In order to establish if the origin of the viruses was linked to one or more of the three superkingdoms of life we constrained viral and individual superkingdom tRNAs into competing monophyletic relationships (Table 3). Remarkably, most parsimonious constraints indicated viruses that associate with Eukarya and Bacteria had an origin in the archaeal lineage (Figure 2). The origin of viruses in Archaea is remarkable, especially if one considers the exceptional diversity and morphotype complexity of archaeal viruses [51]. Such an origin is compatible with the proposal by Forterre and colleagues that the transition from RNA to DNA genomes occurred in the viral world, and that cellular DNA and its replication machineries originated via transfers from DNA viruses to RNA cells. In fact, our phylogenomic analysis of structure [16] suggests a substantial portion of the replication machinery was developed during the architectural diversification phase immediately after reductive tendencies were already set in the archaeal lineage. This coincides with the relative time of emergence of viruses in the ancient world that was derived in this study. Since the appearance of a molecularly complex universal ancestor preceded the appearance of viruses, our results remain compatible with the accepted view that viruses originated from fragments of genetic material that escaped from the control of the cell and became parasitic (the escape theory) [52][55].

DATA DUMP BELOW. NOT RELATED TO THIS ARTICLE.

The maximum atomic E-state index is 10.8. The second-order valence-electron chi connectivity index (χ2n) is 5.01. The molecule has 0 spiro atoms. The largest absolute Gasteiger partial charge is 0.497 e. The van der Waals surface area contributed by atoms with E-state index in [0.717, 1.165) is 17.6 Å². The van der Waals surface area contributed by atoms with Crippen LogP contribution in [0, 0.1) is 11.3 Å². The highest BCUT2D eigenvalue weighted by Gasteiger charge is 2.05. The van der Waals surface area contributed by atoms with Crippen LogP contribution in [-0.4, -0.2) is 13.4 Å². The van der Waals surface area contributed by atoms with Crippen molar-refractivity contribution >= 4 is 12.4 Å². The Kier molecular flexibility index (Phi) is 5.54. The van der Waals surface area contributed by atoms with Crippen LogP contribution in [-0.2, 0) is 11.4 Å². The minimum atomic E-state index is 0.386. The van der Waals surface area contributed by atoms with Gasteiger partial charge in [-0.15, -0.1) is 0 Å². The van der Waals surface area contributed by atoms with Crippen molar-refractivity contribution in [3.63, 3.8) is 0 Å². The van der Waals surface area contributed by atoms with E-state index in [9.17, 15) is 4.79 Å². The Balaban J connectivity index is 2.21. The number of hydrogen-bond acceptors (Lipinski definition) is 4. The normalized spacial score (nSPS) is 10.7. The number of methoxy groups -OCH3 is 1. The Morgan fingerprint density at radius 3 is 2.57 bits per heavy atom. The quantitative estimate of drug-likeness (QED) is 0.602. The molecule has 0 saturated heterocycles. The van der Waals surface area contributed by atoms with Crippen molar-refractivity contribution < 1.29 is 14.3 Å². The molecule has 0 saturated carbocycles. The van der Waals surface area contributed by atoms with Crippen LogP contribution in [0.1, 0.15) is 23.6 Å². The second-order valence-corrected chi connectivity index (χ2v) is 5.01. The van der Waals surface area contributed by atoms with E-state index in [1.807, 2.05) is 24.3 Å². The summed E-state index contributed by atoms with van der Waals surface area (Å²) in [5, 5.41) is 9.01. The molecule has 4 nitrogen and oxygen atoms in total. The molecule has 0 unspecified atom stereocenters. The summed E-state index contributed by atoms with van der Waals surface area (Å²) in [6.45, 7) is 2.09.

The origin of viruses is generally complex and may involve more than one mechanism [56]. Although several major classes of viruses are monophyletic, a common viral ancestry has not been evident [57]. Sequence analysis of viral genomes with various lengths (ranging from a few to hundreds of kilobases and containing several to hundreds of genes) and types (ranging from double-stranded DNA to single-stranded RNA) failed to reveal a common origin, suggesting instead polyphyletic (multiple) origins. However, a focus on sequence alone could be misleading. The viruses as a group contain more structural genomic diversity than cellular organisms such as plants, animals, or bacteria put together, and their sequences are fast evolving [58]. This could erase deep evolutionary history and confound analysis. Moreover, viruses also share many common features (e.g., genes coding for key proteins involved in viral replication and morphogenesis, parasitic nature of the replication mechanisms) not shared by any kind of cellular organisms [57], and these could be used to claim monophyly. This is especially true if the proposed ancient viral world existed [57]. This world harbored viral genes that retained their identity throughout the entire history of life. By this definition, the primordial pool of primitive genetic elements would be the ancestors of modern cellular and viral genes. This means that most, if not all, modern viruses were derived from elements that belonged to the primordial genetic pool, perhaps representing primitive form of self replicating DNA and precursor of life [59].